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Measuring Costs

by David Wyndham 1. November 2005 00:00
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It's not only what you measure, but how you measure that counts.

We are doing some benchmarking between several clients and one of the items is "cost." Seems easy at first, just report your costs to me and I'll do the rest. It isn't so easy when you get into it, however.

In aviation, we all have a bad habit of talking hours. After all, we fly to save time, so hours are a good measurement. Not when it comes to costs, however. There's still more work to do. Aircraft are used to transport persons from one location to another, and back again. The aircraft's job isn't to fly hours, it's to fly miles. When you compare costs, you need to look at what the job is. If both aircraft are used as passenger shuttles, then a cost per passenger-mile is appropriate. Cargo haulers look at cost per ton-mile. Airplanes that fly miles should be compared to using a cost per mile basis.

Let's compare a King Air B200 and a Citation CJ3. Keeping life easy, assume both operators pay the same price for fuel at their local FBO. The King Air variable cost is $840 per hour and the CJ3 reports $1,140 per hour. There you have it; the jet costs $300 per hour more to operate! What's missing?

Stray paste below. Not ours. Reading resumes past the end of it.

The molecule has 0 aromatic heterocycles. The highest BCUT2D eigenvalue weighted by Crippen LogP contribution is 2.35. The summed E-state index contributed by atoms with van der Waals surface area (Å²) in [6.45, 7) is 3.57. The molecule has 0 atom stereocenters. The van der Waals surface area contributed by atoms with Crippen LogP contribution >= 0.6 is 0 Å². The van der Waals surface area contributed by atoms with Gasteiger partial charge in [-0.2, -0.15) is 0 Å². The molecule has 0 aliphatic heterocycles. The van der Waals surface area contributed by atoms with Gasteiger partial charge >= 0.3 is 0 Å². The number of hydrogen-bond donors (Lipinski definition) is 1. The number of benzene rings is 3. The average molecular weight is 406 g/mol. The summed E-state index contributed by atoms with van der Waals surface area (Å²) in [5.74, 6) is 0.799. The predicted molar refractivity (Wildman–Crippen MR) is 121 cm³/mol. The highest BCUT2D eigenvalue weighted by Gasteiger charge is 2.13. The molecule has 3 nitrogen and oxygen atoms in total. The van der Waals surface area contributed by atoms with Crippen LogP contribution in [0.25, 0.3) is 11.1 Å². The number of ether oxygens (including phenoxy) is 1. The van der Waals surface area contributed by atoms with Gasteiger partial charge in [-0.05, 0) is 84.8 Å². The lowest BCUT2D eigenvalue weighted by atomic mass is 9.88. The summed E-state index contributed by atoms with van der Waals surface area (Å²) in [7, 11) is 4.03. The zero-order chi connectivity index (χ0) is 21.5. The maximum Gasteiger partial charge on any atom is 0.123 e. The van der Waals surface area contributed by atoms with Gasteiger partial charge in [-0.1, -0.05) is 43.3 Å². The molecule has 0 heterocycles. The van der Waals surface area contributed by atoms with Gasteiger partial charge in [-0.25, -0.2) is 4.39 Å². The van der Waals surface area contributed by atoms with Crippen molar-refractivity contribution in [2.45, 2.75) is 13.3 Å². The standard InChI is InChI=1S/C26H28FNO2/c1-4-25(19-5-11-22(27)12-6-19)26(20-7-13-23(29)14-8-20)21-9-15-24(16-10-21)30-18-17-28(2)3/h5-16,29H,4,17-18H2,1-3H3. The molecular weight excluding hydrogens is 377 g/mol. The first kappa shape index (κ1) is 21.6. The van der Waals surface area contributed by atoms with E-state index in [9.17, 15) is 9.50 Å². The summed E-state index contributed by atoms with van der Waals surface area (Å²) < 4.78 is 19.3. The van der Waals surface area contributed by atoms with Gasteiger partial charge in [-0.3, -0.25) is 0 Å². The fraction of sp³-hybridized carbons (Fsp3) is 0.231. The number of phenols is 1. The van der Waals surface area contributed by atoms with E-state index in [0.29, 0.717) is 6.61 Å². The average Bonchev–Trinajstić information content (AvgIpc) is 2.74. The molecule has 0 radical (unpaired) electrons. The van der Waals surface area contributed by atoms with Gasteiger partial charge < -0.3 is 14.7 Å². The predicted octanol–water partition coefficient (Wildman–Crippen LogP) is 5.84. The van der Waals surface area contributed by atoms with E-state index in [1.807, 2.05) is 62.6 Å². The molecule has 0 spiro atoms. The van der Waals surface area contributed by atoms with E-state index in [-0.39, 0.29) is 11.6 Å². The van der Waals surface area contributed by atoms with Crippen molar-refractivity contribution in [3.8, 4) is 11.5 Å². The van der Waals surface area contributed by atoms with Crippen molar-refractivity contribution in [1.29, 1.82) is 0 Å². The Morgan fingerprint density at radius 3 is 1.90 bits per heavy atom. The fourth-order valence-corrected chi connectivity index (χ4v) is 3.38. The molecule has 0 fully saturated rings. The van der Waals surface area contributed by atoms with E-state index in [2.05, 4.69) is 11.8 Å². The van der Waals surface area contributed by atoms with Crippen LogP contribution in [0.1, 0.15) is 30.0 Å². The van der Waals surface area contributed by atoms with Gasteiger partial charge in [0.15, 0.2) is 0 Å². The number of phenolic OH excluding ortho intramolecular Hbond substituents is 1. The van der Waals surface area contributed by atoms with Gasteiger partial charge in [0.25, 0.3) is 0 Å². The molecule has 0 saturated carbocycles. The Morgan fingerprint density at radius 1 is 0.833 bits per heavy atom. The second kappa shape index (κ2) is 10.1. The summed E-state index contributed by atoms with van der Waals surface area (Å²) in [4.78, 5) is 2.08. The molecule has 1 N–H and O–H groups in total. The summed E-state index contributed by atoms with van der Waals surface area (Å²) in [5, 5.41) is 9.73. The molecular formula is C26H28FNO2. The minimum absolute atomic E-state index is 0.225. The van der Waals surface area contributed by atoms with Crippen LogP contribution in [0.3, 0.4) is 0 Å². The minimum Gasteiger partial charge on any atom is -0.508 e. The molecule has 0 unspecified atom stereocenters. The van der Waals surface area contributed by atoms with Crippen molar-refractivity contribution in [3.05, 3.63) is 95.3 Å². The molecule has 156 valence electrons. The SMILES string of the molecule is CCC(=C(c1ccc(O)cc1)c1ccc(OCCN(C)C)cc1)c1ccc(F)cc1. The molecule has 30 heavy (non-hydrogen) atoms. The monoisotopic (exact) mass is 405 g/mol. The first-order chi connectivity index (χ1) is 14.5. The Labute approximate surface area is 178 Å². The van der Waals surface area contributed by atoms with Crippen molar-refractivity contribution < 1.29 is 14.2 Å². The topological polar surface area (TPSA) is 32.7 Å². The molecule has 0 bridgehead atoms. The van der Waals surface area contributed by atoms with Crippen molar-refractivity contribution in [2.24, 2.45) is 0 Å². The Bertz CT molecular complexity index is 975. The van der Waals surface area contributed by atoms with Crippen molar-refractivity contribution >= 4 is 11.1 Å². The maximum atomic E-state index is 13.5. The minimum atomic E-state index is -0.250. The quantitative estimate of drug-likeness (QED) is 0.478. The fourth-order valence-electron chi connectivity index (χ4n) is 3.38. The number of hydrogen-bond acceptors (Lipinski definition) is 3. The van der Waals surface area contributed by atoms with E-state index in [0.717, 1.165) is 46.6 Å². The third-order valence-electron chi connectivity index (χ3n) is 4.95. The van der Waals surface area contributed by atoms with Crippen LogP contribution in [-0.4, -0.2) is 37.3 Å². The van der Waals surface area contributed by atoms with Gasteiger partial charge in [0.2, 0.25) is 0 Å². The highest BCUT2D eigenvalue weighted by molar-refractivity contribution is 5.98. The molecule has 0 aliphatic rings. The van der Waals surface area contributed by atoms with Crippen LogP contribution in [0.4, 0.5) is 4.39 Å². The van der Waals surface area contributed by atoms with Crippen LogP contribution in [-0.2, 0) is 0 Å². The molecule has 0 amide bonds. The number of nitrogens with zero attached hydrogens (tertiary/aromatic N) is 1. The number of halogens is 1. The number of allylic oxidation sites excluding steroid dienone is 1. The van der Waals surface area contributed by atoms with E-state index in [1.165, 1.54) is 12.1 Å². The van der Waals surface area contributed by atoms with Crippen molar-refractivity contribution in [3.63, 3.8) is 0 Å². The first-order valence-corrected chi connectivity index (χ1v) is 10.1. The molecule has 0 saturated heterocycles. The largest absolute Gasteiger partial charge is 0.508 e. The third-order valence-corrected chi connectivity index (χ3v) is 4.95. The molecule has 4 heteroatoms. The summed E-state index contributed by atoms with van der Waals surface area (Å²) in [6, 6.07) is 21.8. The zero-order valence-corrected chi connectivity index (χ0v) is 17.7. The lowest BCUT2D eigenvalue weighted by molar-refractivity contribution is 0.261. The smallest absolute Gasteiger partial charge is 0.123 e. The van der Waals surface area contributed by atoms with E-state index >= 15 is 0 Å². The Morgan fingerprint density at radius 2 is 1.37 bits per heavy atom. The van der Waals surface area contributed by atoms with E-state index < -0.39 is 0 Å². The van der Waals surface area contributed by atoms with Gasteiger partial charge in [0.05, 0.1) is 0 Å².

Cost per Nautical Mile. If the King Air averages 250 nautical miles each hour, its cost per mile is $3.36. If the CJ3 averages 360 nautical miles each hour, its cost per mile is $3.17 per mile. So what looks like one airplane having 36% higher variable costs (per hour) really has a 5.6 % per mile lower variable cost. Some aircraft take longer than others to do the job, so even if they are less costly per hour; the cost to do the job may be wind up being more.

Another, even more refined measure is cost per seat mile (or per ton-mile if flying cargo). Take two aircraft with the same cost per NM of $3.60. Aircraft A has five passenger seats while aircraft B has 6. Aircraft A costs $0.72 per passenger NM while aircraft B costs $0.60 per passenger mile – a 17% difference.

So when comparing aircraft costs, remember, not only do you need to know what the costs include and exclude, don't forget the last step is to compare the cost to get the job done.




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